Donald Trump’s enemies have gotten creative lately in examining his past for evidence of lawbreaking. But their creativity has its limits. In Richmond, Va. this morning, a three-judge panel of the U.S. Appeals Court for the Fourth Circuit unanimously dismissed a lawsuit filed two years ago by the attorneys general for Maryland and the District of Columbia accusing Trump of illegally profiting from his continuing financial interest in the Trump International Hotel, located blocks from the White House. The suit alleged that he violated the Constitution’s Emoluments Clause barring presidents and other federal officials from accepting gifts or money from foreign and domestic government officials without congressional approval. The claims, wrote Judge Paul Niemeyer, were too “attenuated” and “abstract” to merit legal standing.
The Emoluments Clause (actually three separate clauses) of the U.S. Constitution is one of our primary safeguards against political corruption. The most relevant portion here, Article 1, Section 9, Clause 8, reads:
No Title of Nobility shall be granted by the United States: And no Person holding any Office or Profit or Trust under them, shall, without the Consent of Congress, accept of any present, Emolument, Office, or Title, of any kind whatever, from any King, Prince, or foreign State.
Apparently, Donald Trump was in violation of that clause. Or so Maryland Attorney General Brian Frosh and District of Columbia Attorney General Karl Racine believed. In June 2017, the pair filed suit against both The Trump Organization and President Trump himself in Maryland federal court. Frosh and Racine claimed that by continuing to maintain a financial interest in the Trump International Hotel while as president, Trump and various family members effectively were diverting revenues from nearby hotels and convention centers into their own pockets.
This seemed rather far-fetched. Aside from the fact that Congress has final say on such matters, Donald Trump had leased the property, the federally-owned Old Post Office Pavilion, for redevelopment through his consortium back in 2013, well before he declared his candidacy for president. And since taking office, he had made good on his promise to forward all foreign-based profits from the project to the U.S. Treasury. Yet on March 28, 2018, U.S. District Judge Peter Messitte, a Clinton appointee, granted certiorari, asserting that Trump’s investment in the hotel was causing “economic harm.” Applying a broad definition of emoluments, he wrote that the clause encompasses any “profit, gain or advantage” received “directly or indirectly” from a foreign government, a U.S. state government or federal agency. Making the procedural ruling especially ominous was that it opened up the possibility of a lengthy discovery process involving not only The Trump Organization’s financial records, but also the president’s personal income tax returns.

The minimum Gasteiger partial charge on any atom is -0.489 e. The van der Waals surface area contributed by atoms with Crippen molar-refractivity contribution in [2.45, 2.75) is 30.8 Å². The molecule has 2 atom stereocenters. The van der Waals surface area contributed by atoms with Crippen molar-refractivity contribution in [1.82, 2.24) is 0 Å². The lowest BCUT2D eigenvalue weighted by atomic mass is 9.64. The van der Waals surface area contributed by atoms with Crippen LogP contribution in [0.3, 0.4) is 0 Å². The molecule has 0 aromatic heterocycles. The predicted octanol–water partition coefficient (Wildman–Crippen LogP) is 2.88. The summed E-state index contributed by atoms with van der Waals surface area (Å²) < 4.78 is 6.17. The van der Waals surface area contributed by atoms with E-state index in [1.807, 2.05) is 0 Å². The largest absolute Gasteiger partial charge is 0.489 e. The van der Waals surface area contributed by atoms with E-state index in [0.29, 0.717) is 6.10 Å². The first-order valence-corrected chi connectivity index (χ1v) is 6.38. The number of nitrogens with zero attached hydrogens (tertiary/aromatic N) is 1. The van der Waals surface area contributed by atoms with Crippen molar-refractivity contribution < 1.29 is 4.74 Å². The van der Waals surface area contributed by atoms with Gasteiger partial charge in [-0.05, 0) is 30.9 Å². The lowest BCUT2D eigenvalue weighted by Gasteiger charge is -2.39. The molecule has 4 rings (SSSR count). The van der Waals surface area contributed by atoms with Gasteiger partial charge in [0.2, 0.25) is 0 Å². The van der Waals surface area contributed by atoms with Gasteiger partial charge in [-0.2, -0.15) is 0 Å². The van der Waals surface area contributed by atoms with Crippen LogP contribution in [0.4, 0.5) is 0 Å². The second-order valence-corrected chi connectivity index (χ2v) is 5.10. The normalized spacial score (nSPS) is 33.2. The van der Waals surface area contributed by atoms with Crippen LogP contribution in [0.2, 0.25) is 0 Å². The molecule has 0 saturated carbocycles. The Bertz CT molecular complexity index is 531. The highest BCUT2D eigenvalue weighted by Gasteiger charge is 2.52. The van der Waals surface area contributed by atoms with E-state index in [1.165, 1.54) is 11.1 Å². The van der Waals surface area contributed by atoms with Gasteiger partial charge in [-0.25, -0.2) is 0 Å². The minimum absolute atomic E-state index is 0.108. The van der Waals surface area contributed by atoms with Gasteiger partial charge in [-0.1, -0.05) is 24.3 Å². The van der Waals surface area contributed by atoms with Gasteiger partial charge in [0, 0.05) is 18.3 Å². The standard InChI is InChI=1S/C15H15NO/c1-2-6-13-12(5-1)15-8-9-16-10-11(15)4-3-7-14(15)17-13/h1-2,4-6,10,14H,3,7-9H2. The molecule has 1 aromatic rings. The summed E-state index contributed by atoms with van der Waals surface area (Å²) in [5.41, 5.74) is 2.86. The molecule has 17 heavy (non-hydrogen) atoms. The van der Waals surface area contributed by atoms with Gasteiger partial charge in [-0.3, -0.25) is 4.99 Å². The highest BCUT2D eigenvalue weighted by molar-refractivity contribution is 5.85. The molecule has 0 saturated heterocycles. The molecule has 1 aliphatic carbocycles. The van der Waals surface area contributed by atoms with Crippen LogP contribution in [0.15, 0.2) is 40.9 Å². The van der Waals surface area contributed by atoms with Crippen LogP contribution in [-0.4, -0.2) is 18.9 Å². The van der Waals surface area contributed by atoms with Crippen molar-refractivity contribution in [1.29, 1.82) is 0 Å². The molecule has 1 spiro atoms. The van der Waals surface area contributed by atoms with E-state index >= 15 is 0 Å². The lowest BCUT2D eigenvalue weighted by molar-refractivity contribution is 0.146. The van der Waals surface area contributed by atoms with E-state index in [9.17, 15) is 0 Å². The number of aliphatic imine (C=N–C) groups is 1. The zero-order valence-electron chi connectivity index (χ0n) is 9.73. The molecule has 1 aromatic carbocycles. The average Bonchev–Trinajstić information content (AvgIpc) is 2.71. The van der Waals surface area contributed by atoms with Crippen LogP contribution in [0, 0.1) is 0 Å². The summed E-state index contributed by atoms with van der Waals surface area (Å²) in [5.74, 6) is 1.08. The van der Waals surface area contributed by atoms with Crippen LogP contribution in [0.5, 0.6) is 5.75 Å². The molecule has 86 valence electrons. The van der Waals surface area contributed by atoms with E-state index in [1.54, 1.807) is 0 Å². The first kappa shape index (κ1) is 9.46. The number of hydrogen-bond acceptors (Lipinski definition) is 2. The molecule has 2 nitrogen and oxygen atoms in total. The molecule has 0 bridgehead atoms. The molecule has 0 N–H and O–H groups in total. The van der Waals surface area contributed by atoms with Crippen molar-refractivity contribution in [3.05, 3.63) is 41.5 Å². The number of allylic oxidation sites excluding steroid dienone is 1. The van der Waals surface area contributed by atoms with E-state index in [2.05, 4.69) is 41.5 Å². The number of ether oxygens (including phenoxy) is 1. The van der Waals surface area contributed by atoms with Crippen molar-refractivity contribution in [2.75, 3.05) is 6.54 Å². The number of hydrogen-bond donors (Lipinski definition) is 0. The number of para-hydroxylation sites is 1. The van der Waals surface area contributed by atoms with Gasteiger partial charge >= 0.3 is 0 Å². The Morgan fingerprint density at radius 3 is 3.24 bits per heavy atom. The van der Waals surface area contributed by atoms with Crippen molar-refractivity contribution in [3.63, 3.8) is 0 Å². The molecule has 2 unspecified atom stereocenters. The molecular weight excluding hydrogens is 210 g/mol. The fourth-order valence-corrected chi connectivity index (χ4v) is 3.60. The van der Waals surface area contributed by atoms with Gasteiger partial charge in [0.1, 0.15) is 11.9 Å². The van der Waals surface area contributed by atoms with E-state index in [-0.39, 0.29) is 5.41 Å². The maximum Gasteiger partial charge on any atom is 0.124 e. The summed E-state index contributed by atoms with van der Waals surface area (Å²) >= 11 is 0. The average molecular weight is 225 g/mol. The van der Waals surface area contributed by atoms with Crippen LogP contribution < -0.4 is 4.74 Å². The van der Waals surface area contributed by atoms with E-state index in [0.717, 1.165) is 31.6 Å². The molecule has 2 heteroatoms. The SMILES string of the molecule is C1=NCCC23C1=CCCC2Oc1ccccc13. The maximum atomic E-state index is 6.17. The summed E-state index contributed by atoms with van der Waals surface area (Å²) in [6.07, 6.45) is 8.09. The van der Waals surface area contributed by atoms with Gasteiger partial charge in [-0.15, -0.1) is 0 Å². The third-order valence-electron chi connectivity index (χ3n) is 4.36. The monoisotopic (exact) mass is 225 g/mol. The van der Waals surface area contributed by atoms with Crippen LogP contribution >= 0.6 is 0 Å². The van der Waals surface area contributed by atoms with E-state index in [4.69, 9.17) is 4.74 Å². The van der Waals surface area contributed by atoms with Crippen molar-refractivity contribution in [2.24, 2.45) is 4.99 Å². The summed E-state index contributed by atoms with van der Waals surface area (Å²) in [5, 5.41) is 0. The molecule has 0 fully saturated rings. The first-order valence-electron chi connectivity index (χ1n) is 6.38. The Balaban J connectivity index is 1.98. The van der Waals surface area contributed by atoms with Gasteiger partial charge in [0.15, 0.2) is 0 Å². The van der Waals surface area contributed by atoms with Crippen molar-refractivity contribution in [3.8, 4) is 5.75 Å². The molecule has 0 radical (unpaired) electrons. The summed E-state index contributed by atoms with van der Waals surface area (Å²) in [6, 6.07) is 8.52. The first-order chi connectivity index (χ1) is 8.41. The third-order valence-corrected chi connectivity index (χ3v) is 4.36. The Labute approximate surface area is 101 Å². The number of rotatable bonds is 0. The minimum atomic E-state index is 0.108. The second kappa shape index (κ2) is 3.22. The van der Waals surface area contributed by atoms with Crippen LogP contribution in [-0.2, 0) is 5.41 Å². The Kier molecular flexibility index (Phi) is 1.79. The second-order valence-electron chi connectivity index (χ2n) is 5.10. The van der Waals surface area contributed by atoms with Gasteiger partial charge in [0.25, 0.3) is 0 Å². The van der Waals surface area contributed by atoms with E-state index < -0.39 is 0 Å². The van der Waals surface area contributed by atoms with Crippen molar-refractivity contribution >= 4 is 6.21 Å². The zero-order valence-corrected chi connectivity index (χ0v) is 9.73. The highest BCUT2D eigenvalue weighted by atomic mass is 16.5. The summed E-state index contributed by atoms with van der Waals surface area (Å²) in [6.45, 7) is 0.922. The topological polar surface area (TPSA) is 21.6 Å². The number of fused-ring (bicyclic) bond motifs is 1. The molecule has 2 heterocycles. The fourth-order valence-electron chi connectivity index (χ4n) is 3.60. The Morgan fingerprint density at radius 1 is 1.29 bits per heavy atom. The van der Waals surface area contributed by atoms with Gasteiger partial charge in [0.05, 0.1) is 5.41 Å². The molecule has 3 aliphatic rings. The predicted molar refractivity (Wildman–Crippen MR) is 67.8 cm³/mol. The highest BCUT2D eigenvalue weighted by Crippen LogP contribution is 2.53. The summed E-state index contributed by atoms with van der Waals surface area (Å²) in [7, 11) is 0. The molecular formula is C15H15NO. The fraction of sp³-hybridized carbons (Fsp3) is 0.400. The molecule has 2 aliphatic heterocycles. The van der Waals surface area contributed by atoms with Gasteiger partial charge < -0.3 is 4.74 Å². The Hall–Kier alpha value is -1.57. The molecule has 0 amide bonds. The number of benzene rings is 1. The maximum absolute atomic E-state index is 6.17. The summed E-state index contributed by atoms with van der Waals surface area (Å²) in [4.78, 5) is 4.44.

President Trump appealed this ruling to the U.S. Fourth Circuit Court of Appeals. And today a three-judge panel ruled 3-0 that the lawsuit has no standing, in the process nullifying any and all related subpoenas. The decision was rendered, moreover, “with prejudice,” meaning that the plaintiffs cannot refile the case at a later date. Attorneys General Frosh and Racine notwithstanding have vowed to explore further legal options. In a joint statement, the pair accused Trump of “brazenly profiting from the Office of the President in ways that no other President in History ever imagined.”
The circuit court panel rejected this view. President Trump’s retention of an ownership stake in the property, members concluded, did not constitute willful self-dealing of any sort. Indeed, Judge Paul Niemeyer, a George H.W. Bush appointee, in a stinging 36-page opinion, argued that the Trump brand name to some public officials might well be a liability to be avoided. He wrote:
Indeed, there is a distinct possibility – which was completely ignored by the District and Maryland, as well as by the district court – that certain government officials might avoid patronizing the Hotel because of the President’s association with it. And, even if government officials were patronizing the Hotel to curry the President’s favor, there is no reason to conclude that they would cease doing so were the President enjoined from receiving income from the Hotel. After all, the Hotel would still be publicly associated with the President, would still bear his name, and would still financially benefit members of his family.
More broadly, Judge Niemeyer strongly implied that the case never should have gone to court. “The District and Maryland’s interest in enforcing the Emoluments Clauses is so attenuated and abstract that their prosecution of this case readily provokes the question of whether this action against the president is an appropriate use of the courts, which were created to resolve real cases and controversies between parties,” he wrote.
President Trump, a man who knows victory when he sees it, sent out a pair of tweets. The case was a “Deep State and Democrat-induced Witch Hunt.” He added, “I don’t make money, but lose a fortune for the honor of serving and doing a great job as your President (including accepting Zero salary!).” It is unlikely that congressional Democrats are feeling such elation. The Democratic-majority House of Representatives this year has issued a blitz of subpoenas of Trump’s business records, including those related to the hotel. The president has vowed to block the release of such information and to fight “all the subpoenas.” The ruling today has made that task a lot easier.